But mostly he remained a cold-blooded cricketer. The temptation to go to a century with a six was not for him. He played - T20 forays aside - low-risk cricket. He possessed immense obduracy and patience. These traits filled the void where his personality, his joie de vivre, should have been.
This, then, is the Kallis equation: textbook technique plus cool head equals deadening cricket. Throughout my life, Kallis coming to the wicket has been a signal to head to the bar or put the kettle on. He was not going to give his wicket away, and nor was he about to score a chancy boundary. Instead, he was going to dig in and begin another epic innings of painfully correct tedium. It is telling that after 20 years in the spotlight, Kallis is widely known for his regard for his numbers. That, and for his hairpiece.
Apologists suggest that Kallis wasn't the self-motivated accumulator many take him for. Rather, he was instructed to provide a base for the flighty dashers around him. Given that his early team-mates included men of granite like Gary Kirsten and Hansie Cronje, I find this hard to believe.
Bloodless to the end: in his last Test, Durban, 2013
Bloodless to the end: in his last Test, Durban, 2013 © AFP
And then there is the hair. We can forgive Warney and Swanny and Tuffers for their vanity, as they brought charisma to their cricket. We cannot say the same for Kallis. Instead it merely added to the air of self-regard that surrounded him.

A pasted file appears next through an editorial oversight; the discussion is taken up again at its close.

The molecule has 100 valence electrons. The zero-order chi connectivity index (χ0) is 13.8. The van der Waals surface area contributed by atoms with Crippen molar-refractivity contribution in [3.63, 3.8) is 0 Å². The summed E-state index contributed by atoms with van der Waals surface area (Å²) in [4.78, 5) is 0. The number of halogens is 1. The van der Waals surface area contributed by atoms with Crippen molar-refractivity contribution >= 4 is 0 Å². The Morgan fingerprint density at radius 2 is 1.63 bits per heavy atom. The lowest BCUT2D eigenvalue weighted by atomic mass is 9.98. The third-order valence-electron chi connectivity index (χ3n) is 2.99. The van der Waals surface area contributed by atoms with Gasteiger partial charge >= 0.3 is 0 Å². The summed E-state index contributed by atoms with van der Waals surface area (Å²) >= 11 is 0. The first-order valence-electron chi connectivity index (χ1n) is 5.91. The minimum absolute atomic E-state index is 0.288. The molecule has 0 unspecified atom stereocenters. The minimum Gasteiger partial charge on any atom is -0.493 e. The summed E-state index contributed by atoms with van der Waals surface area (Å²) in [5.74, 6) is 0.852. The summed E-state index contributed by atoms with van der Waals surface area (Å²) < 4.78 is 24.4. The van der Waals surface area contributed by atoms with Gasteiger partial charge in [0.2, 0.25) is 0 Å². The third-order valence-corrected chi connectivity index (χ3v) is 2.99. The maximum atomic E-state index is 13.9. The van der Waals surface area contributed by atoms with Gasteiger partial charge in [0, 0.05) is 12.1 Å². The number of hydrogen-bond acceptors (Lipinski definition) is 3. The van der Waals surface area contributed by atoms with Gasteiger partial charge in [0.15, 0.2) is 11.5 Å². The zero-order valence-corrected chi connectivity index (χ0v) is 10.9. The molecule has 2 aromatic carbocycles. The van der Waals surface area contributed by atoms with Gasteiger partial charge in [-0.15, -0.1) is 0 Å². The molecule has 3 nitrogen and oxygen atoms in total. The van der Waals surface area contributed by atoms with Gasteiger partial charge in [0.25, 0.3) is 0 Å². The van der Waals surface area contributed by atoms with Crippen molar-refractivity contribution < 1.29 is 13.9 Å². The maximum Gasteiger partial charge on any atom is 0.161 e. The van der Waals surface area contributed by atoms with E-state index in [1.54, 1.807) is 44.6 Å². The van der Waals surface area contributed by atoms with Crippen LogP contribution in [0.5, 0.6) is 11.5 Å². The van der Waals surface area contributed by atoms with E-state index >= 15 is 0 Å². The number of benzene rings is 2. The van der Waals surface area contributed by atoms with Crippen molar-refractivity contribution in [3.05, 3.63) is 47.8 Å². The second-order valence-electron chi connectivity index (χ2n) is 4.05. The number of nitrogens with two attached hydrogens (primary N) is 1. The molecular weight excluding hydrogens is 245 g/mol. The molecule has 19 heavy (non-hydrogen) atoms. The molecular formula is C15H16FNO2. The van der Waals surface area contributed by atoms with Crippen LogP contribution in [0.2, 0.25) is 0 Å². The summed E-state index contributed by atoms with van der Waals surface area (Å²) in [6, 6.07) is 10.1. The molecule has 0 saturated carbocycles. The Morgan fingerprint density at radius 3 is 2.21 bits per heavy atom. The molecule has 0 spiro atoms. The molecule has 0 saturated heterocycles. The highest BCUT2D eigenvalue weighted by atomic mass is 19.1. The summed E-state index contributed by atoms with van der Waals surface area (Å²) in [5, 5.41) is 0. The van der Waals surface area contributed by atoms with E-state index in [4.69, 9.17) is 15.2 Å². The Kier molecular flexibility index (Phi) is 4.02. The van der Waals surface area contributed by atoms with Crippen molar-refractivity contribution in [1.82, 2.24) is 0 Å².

These observations are made from a distance. Despite his ubiquity in the cricket of my life, I have never met or interviewed him. Nevertheless, indications are that he was no different off the field than on it. In his autobiography Matt Prior describes the aftermath of an England one-day defeat to South Africa in which Kallis took wickets and played the match-winning innings. The England players licked their wounds with beers around the pool, much to the dismay of coach Duncan Fletcher who spotted Kallis "pounding away on the treadmill in the gym for half an hour as if he had done nothing all day". In an essay titled "One Man Team" published in the Australian, Gideon Haigh suggested that Kallis' double act with Mark Boucher - "What are you drinking Jacques?", "Oh, whatever Bouch is having." "What would you like to eat, Jacques?", "Bouch?" - was a great source of amusement to the South Africans. But it doesn't reveal anything about Kallis that we didn't already know. Or rather, it confirms my suspicions. There isn't much to Kallis besides his cricket. He was an all-round automaton.
This is why every profile makes references to his numbers. There is an absence of anything else to write about. And it is perhaps because of this that the numbers are so big. He played cricket, and when he wasn't scoring runs he was taking wickets. And if he occasionally did neither, he would catch your edge at slip.
This kind of monomania is difficult to love, but easy to respect. So let us remember Kallis' Test career in the most appropriate way - numerically, and without a flicker of emotion: 13,289 runs at 55; 292 wickets at 32; and 200 catches.
Mike Jakeman is the author of Saving the Test @mikejakeman